Hall of Fame Class of 2021
Multi-talented ‘Eaveman’ elevated freestyle, winning 42 titles across all events, then soared as a Bond stuntman, a Bogner star, filmmaker, musician, and coach.
The true testament to John Eaves’ diverse talents is that despite winning 42 international freestyle titles and thrice being crowned Skiing’s Freestyle Skier of the Year, he is most widely known for an oft-horizontal high-speed caper on skis through the Cortina Olympic bobsled track in the 1981 James Bond classic, “For Your Eyes Only.” No wonder: The clip has been viewed an estimated one billion times.
Eaves entered the freestyle scene in the mid-1970s with extremely strong genes. Both his mother, two-time Olympian Rhoda Wertele, and his aunt, Rhona Wertele, dominated alpine racing in the 1940s and ‘50s and are enshrined in Ishpeming as well as a slew of Canadian ski halls. Besides his freestyle success in the late 1970s, the “Eaveman” carved a unique path as a stuntman, Bogner star and ambassador, composer, musician, filmmaker, coach and philanthropist.
Born in Montreal on April 8, 1953, Eaves made his first turns on Mt. Royal before he could even walk, then nurtured his talents in the Laurentians, racing alongside Ken Read while also pursuing a love of music. The latter included borrowing his mom’s car, just after turning 16, to attend (in its entirety) a “little folk festival” down in Woodstock, N.Y. He fell in love with the vibe, and grew his hair even longer.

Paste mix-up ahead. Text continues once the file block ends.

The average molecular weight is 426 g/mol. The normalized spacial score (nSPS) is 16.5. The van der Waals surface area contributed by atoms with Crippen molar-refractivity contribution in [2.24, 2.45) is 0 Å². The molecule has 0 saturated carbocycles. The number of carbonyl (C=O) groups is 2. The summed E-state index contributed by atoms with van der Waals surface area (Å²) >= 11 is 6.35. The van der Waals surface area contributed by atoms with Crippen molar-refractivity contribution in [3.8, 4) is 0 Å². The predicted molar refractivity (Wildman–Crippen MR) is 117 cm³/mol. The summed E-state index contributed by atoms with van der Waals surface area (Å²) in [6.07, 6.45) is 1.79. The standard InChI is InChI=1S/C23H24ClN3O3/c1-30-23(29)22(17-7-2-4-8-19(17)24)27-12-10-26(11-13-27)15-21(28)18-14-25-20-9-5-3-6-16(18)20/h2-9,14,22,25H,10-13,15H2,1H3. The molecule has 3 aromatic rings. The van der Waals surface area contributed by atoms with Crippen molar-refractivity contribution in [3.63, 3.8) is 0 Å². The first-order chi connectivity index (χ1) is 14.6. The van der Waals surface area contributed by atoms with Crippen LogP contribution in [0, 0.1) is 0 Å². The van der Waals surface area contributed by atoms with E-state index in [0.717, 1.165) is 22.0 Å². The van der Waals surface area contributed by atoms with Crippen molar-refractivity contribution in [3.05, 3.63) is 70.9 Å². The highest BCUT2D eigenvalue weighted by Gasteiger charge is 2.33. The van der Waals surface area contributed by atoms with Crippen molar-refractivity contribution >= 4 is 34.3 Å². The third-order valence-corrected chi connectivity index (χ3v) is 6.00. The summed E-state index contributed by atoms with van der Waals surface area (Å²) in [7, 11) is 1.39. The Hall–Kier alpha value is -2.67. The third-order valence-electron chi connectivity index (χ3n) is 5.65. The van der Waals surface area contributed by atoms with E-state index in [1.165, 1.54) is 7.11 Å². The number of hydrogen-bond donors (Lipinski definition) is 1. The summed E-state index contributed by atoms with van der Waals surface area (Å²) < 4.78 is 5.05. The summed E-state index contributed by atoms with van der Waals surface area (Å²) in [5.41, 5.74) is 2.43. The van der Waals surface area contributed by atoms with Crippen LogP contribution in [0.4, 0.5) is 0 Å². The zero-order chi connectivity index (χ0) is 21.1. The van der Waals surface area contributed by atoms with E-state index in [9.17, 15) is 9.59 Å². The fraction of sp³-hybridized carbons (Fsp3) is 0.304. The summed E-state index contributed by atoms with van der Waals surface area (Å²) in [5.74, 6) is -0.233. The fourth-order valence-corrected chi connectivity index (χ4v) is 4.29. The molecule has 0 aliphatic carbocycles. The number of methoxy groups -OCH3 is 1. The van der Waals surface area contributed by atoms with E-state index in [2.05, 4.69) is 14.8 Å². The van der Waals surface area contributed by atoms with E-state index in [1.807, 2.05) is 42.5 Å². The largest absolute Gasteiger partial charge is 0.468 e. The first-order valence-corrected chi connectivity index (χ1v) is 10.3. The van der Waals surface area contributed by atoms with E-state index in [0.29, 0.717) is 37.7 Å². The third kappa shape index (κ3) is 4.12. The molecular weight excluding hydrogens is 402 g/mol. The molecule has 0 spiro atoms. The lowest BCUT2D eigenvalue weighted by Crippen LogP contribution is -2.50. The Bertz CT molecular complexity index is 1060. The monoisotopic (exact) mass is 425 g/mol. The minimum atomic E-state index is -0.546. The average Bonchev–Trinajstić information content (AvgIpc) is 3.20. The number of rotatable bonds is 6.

Ideally equipped with training as a gymnast and diver, he found his own vibe in freestyle, choosing to join the freestyle festival rather than pursuing a cinematography degree. He was first drawn by watching K2’s “The Performers” movie and by following the exploits of early stars Wayne Wong, Bob Salerno and John Clendenin, the athletes he would soon befriend, emulate, and then beat. (When Eaves had coffee breaks while loading lifts at Whistler, Wong generously gave him trick tips.) Eaves may have had a late start, but he caught up quickly through sheer strength, athleticism, and a work ethic to always get better.
Best known as a “godfather of aerials” who pioneered new methods for off-snow training, he was actually a true all-rounder, winning roughly 10 mogul titles with a natural, attacking stance that is still a marvel to watch today in You Tube clips. “John’s powerful yet graceful style was emulated in years to come by Scot Schmidt and Glen Plake, among many others,” Chris Davenport recalls.